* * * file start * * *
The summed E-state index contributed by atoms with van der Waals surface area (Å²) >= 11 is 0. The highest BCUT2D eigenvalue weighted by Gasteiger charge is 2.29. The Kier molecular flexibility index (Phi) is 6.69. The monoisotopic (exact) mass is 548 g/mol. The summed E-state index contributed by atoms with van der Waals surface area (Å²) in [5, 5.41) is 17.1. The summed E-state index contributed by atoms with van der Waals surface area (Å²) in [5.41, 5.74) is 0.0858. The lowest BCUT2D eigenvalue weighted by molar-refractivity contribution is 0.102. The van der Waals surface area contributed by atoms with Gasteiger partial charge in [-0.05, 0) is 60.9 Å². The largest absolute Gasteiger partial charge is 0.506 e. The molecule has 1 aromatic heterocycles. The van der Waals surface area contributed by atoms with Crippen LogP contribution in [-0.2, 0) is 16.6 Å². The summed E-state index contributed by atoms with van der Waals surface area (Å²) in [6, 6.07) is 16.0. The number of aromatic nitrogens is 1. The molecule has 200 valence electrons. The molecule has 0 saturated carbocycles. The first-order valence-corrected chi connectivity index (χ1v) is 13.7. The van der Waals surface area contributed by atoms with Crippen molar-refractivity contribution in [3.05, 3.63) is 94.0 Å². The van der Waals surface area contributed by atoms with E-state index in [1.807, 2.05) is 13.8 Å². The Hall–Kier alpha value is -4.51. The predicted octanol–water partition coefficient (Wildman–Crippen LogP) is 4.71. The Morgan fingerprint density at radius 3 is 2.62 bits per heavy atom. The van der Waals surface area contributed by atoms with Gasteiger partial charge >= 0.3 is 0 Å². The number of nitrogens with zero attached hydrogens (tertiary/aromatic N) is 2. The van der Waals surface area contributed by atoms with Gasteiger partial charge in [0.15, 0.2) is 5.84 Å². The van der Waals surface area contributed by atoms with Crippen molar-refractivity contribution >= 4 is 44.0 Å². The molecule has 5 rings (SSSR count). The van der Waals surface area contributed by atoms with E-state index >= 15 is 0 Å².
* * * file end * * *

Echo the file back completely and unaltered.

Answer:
The summed E-state index contributed by atoms with van der Waals surface area (Å²) >= 11 is 0. The highest BCUT2D eigenvalue weighted by Gasteiger charge is 2.29. The Kier molecular flexibility index (Phi) is 6.69. The monoisotopic (exact) mass is 548 g/mol. The summed E-state index contributed by atoms with van der Waals surface area (Å²) in [5, 5.41) is 17.1. The summed E-state index contributed by atoms with van der Waals surface area (Å²) in [5.41, 5.74) is 0.0858. The lowest BCUT2D eigenvalue weighted by molar-refractivity contribution is 0.102. The van der Waals surface area contributed by atoms with Gasteiger partial charge in [-0.05, 0) is 60.9 Å². The largest absolute Gasteiger partial charge is 0.506 e. The molecule has 1 aromatic heterocycles. The van der Waals surface area contributed by atoms with Crippen LogP contribution in [-0.2, 0) is 16.6 Å². The summed E-state index contributed by atoms with van der Waals surface area (Å²) in [6, 6.07) is 16.0. The number of aromatic nitrogens is 1. The molecule has 200 valence electrons. The molecule has 0 saturated carbocycles. The first-order valence-corrected chi connectivity index (χ1v) is 13.7. The van der Waals surface area contributed by atoms with Crippen molar-refractivity contribution in [3.05, 3.63) is 94.0 Å². The van der Waals surface area contributed by atoms with E-state index in [1.807, 2.05) is 13.8 Å². The Hall–Kier alpha value is -4.51. The predicted octanol–water partition coefficient (Wildman–Crippen LogP) is 4.71. The Morgan fingerprint density at radius 3 is 2.62 bits per heavy atom. The van der Waals surface area contributed by atoms with Gasteiger partial charge >= 0.3 is 0 Å². The number of nitrogens with zero attached hydrogens (tertiary/aromatic N) is 2. The van der Waals surface area contributed by atoms with Gasteiger partial charge in [0.15, 0.2) is 5.84 Å². The van der Waals surface area contributed by atoms with Crippen molar-refractivity contribution >= 4 is 44.0 Å². The molecule has 5 rings (SSSR count). The van der Waals surface area contributed by atoms with E-state index >= 15 is 0 Å².